Born from Trenches
WWI created a new sort of fighting. Weapons that could deliver high volumes of fire were essential to defending trenches. If they could be made more portable, they would also be invaluable in attacking them.
The result was the sub-machinegun, an attempt to combine the automatic fire of unwieldy machine-guns with the convenient portability of automatic pistols. With the war consuming lives and resources on a massive scale, the race to get such a weapon into action was on.
Early sub-machineguns carried light rounds designed for pistols. If they had used the type of ammunition fired by rifles or machine-guns, the recoil would have been too much to manage.
No Need for Range or Accuracy
Firing pistol rounds from an automatic weapon resulted in them being inaccurate and having little range. It did not matter for their initial purpose of being carried into enemy trenches and used to unleash a mass of fire at close range. It was a shock weapon to be used in assaults. The number of bullets fired was far more important than their accuracy.
First Used in the Air
The first weapon to come close was the Villar Perosa. A double-barrelled Italian weapon, it was first used in 1915. It had been designed for use on aircraft, which were being equipped with weapons for the first time. The Italian military realized it could also be useful for fighting on the ground. They fitted it to bipods, tripods, trucks, and bicycles to provide mobile firepower.
The Villar Perosa was a big leap forward, but it had its faults. Most importantly, it fired 9 mm Glisenti rounds. Unlike the 9 mm Parabellum round, the cartridge lacked power and was a poor choice for a weapon meant to shock and devastate.
The extremely high rate of fire of the Villar Perosa was also problematic. Each of its two barrels shot at a rate of 1,200 rounds per minute. Using 25-round magazines, it required a lot of reloading with not a lot of control of ammunition.
The First True Sub-Machinegun
The Germans produced what is widely seen as the first real sub-machinegun – the Maschinenpistole 18 (MP18). Created by Theodor Bergmann and his design team, work on the MP18 began in 1915, but it did not enter full production until 1918.
Firing 9 mm Parabellum rounds at a rate of 450 rounds per minute, the MP18 provided the short-range firepower that was required. It carried a 32-round magazine and weighed less than 12 lbs when fully loaded.
The Germans planned to equip 10% of their troops with sub-machineguns, but they could not produce enough. Instead, the guns were used by crack stormtrooper units. Combined with light machine-guns and grenades, they turned soldiers into a deadly fighting force.
Shaping the War
The stormtroopers and their MP18s shaped the end of WWI. They punched through the Allied lines in the spring offensives of 1918, creating a war of movement for the final months of the conflict.
Salvaging the Villar Perosa
At Italy’s Beretta factory, Tulio Marengoni found a way to improve the Villar Perosa’s potential. By separating the two barrels, he transformed it into a weapon for an individual soldier. Although not perfected in time for WWI, the Model 38 was one of the best sub-machineguns of WWII.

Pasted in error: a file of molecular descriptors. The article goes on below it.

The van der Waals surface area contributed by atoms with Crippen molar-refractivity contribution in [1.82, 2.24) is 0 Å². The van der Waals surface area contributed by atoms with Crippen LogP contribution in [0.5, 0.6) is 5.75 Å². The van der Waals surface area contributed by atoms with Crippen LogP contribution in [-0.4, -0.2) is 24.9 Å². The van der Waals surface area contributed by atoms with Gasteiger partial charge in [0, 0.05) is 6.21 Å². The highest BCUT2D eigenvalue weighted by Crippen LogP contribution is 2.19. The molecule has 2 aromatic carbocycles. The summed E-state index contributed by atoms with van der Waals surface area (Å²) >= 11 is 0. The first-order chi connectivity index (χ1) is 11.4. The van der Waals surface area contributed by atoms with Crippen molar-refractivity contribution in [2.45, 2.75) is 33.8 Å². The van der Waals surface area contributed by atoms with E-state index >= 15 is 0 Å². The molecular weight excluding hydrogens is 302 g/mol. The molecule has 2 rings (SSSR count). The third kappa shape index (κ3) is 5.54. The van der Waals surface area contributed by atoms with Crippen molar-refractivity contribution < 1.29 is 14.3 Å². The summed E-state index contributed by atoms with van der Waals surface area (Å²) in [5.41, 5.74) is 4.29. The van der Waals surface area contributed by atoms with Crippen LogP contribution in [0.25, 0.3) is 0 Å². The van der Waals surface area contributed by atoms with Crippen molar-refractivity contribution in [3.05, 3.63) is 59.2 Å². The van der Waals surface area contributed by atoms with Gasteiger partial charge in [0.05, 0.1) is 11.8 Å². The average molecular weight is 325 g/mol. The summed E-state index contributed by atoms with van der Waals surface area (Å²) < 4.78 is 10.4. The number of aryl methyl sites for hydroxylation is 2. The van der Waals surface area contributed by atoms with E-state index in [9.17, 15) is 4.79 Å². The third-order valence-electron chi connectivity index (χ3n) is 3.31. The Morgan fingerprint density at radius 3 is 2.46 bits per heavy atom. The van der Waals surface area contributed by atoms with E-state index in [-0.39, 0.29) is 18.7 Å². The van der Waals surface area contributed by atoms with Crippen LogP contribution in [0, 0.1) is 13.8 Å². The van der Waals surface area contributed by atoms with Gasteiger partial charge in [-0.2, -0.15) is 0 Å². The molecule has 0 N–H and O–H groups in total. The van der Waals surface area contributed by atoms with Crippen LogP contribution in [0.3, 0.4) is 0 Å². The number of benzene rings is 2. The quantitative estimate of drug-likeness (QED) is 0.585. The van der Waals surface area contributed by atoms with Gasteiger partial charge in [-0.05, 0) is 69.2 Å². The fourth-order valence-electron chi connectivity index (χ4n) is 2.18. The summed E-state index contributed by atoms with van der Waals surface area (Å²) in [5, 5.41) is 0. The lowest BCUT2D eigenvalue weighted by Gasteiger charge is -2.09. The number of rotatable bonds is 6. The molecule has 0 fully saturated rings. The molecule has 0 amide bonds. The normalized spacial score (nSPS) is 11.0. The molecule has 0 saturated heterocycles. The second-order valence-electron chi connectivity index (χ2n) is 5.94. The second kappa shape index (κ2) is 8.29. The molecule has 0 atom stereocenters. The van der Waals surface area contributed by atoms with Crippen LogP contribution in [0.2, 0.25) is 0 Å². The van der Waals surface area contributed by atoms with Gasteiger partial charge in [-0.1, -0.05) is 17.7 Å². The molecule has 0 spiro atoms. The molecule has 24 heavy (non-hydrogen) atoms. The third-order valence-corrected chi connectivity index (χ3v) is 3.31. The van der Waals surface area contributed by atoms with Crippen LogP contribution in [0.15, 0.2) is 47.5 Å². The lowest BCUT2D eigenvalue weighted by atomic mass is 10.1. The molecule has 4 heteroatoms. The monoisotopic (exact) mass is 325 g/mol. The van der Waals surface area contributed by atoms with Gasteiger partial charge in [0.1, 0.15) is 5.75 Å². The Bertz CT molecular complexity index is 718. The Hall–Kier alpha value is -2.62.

Refining the MP18
Following WWI, the Germans were permitted only a few sub-machineguns for their police forces. They remained interested in improving the MP18 and designers refined it through a series of different weapons, including adding single-shot options. During WWII, German troops were carrying the MP38, which together with the MP40 proved to be reliable weapons for that war.
The Thompson Trench Broom
Invented by General John Thompson in 1918, the Thompson gun, also known as the “trench broom” or the “Tommy gun” was designed specifically for trench warfare. By the time it was ready for action, the war was over, but the Tommy gun became iconic. With its drum magazine full of 0.45-inch pistol ammunition, it became a symbol of bootlegging gangsters.
A redesign of the Thompson gun, the M1, or M1A1, was used by the US military during WWII. Its box magazine and simpler blowback mechanism made it a more practical weapon in the field.
Sten – the Choice of the Resistance
One of the most widely used sub-machineguns of WWII was the British Sten. Designed in 1940 by H. J. Turpin and Major R. V. Shepherd, it was a cheap, practical weapon. The Sten fired 9 mm ammunition from a 32-round box magazine.
Being cheap and easy to make, the Sten was provided in large numbers to British troops. It was also sent abroad to resistance forces to help them in their fight against the Nazis.
Making Guns Under Siege
During WWII, the Russian city of Leningrad was besieged by the Germans for over two years. During that time, the Soviets inside the city designed and produced the PPS-42 sub-machinegun. A variation on an existing model, the PPS-42 was light, simple, and had a good rate of fire.
Eclipsed by the Assault Rifle
The end of WWII saw the sub-machinegun eclipsed by the assault rifle as a front-line weapon. Sub-machineguns remained in use, but the logistics of deploying assault rifles were easier – an important factor in war.
Christopher Chant (1986), The New Encyclopedia of Handguns
Martin Marix Evans (2002), Over the Top: Great Battles of the First World War
William Weir (2006), 50 Weapons that Changed Warfare